Bruce Scheiner just posted a link to a great story about Joshua Schulte, the accused leaker of the WikiLeaks Vault 7 and Vault 8 C.I.A. data. It is a good read, and it gives you a rare look behind the ‘curtain.’ Did he leak all of the C.I.A.’s most sensitive information as well as information on the vast array of hacking tools available to them just because he was annoyed with his co-workers? It is a really interesting read if you have twenty minutes to spare.
Here is an excerpt:
“O.S.B. was focussed on what we referred to as ‘physical-access operations,'” a senior developer from the unit, Jeremy Weber—a pseudonym—explained. This is not dragnet mass surveillance of the kind more often associated with the National Security Agency.
These are hacks, or “exploits,” designed for individual targets. Sometimes a foreign terrorist or a finance minister is too sophisticated to be hacked remotely, and so the agency is obliged to seek “physical access” to that person’s devices. Such operations are incredibly dangerous: a C.I.A. officer or an asset recruited to work secretly for the agency—a courier for the terrorist; the finance minister’s personal chef—must surreptitiously implant the malware by hand. “It could be somebody who was willing to type on a keyboard for us,” Weber said.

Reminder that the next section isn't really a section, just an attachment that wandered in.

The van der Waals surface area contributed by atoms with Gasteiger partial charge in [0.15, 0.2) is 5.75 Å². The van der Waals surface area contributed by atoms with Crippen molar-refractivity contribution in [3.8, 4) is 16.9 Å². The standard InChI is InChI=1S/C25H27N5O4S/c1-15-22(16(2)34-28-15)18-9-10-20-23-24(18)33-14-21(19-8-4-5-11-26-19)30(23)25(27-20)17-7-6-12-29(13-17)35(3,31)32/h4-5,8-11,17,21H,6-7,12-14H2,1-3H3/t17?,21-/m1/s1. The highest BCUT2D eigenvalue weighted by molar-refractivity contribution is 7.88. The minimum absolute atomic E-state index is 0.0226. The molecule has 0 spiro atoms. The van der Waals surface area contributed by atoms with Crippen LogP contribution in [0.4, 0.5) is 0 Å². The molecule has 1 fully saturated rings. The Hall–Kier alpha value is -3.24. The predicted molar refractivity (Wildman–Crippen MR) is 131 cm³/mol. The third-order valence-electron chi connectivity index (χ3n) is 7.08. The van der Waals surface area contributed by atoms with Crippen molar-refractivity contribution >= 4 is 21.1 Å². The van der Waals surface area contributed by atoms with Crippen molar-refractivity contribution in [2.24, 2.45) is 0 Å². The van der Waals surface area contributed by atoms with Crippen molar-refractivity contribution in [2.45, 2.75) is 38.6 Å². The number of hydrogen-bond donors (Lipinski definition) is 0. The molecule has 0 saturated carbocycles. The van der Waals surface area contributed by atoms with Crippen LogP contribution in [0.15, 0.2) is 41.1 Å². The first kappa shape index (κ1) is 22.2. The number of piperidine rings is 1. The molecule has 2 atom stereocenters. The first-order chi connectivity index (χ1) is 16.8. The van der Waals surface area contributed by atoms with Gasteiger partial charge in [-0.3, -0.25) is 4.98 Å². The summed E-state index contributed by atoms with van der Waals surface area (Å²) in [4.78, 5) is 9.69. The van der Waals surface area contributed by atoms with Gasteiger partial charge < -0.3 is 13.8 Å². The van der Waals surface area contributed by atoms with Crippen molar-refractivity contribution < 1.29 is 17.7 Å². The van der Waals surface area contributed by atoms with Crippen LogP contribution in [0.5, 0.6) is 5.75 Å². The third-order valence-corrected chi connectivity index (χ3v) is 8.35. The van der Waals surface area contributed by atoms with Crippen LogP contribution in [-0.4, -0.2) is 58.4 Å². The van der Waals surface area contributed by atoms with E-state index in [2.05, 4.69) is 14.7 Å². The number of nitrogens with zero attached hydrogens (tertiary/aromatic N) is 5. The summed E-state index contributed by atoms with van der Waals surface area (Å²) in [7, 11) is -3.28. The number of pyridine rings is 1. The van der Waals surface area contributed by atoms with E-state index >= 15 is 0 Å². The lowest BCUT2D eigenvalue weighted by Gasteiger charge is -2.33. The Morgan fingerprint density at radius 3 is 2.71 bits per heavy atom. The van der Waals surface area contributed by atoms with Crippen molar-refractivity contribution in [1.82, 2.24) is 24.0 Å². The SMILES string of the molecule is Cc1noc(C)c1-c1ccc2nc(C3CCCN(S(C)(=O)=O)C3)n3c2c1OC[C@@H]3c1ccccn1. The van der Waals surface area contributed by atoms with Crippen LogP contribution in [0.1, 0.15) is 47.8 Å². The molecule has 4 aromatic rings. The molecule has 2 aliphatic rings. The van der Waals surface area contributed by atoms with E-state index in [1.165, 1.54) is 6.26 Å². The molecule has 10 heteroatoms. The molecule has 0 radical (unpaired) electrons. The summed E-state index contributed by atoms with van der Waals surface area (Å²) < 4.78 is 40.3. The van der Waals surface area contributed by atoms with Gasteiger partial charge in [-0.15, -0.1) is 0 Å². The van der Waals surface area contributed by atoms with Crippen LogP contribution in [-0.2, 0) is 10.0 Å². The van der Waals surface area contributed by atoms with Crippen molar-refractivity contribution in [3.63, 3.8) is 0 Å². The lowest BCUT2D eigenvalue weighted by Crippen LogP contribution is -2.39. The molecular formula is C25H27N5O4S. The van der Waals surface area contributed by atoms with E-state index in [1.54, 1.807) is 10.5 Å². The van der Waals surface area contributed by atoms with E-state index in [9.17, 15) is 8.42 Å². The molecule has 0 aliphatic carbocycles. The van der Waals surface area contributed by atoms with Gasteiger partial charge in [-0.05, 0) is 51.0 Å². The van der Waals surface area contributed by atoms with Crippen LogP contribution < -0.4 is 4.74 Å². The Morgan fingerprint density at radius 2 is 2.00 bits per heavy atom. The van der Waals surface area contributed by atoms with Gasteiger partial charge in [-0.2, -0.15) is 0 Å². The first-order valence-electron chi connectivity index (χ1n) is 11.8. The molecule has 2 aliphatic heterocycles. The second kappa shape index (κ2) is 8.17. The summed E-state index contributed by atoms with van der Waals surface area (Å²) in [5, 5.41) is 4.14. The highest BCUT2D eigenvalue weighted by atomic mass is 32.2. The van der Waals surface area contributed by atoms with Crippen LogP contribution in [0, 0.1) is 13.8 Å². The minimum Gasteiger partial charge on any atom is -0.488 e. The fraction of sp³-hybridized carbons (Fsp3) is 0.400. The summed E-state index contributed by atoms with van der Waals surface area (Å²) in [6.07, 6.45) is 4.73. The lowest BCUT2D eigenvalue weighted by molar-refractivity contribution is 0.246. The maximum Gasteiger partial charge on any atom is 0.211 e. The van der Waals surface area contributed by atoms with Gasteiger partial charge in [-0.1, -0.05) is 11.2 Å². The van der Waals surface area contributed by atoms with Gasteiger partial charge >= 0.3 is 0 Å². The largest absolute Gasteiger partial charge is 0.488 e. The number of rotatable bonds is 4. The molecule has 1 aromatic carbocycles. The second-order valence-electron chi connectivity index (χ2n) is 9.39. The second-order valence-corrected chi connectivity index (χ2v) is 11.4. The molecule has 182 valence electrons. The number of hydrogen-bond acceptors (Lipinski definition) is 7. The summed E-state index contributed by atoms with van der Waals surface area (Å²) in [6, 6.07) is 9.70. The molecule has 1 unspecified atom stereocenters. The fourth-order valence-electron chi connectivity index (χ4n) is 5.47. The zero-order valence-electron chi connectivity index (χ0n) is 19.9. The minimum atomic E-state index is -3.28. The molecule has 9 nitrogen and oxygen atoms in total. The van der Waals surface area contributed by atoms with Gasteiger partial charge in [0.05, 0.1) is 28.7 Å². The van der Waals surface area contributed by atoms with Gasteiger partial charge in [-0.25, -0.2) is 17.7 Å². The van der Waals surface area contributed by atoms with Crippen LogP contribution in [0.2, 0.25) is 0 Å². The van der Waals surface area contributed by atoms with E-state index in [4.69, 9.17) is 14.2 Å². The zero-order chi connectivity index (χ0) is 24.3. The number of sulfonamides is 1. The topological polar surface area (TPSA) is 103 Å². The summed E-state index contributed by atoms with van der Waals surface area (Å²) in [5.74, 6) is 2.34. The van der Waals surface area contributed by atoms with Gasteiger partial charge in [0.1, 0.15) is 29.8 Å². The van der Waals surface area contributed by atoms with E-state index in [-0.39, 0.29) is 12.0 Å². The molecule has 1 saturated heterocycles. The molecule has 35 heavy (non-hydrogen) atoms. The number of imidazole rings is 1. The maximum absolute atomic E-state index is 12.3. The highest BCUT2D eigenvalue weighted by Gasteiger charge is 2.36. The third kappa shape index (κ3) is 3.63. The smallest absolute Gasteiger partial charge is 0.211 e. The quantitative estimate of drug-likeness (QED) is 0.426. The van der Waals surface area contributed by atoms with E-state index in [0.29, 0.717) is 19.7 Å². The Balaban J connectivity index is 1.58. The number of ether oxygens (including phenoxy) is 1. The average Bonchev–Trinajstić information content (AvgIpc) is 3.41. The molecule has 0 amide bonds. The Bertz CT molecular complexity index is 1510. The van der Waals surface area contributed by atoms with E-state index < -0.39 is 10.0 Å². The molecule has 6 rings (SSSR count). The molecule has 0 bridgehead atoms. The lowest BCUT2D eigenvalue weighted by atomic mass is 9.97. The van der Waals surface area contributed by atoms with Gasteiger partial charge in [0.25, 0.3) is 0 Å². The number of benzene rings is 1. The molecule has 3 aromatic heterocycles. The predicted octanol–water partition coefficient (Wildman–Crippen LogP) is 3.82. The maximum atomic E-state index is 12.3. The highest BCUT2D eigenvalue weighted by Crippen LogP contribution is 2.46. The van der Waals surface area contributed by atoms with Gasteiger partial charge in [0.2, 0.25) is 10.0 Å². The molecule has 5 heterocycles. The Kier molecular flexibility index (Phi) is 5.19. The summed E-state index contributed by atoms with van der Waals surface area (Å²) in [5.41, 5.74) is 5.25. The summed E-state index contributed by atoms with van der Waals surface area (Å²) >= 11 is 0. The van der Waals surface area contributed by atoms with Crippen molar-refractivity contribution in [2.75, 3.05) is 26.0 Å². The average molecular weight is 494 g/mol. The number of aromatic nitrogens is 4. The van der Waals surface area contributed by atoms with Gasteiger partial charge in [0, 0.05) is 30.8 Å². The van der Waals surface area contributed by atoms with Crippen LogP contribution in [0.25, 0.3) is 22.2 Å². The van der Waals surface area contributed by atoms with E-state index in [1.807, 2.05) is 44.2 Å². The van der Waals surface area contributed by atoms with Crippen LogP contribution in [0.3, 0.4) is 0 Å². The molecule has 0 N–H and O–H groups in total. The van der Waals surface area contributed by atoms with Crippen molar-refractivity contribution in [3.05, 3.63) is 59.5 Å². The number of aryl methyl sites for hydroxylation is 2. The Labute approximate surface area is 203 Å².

“It often was somebody who was willing to plug a thumb drive into the machine.” In this manner, human spies, armed with the secret digital payloads designed by the Operations Support Branch, have been able to compromise smartphones, laptops, tablets, and even T.V.s: when Samsung developed a set that responded to voice commands, the wizards at the O.S.B. exploited a software vulnerability that turned it into a listening device. “
Here is the link to the full STORY
I wish you a fantastic rest of your day.
All the best,
Incognito Privavy Care Team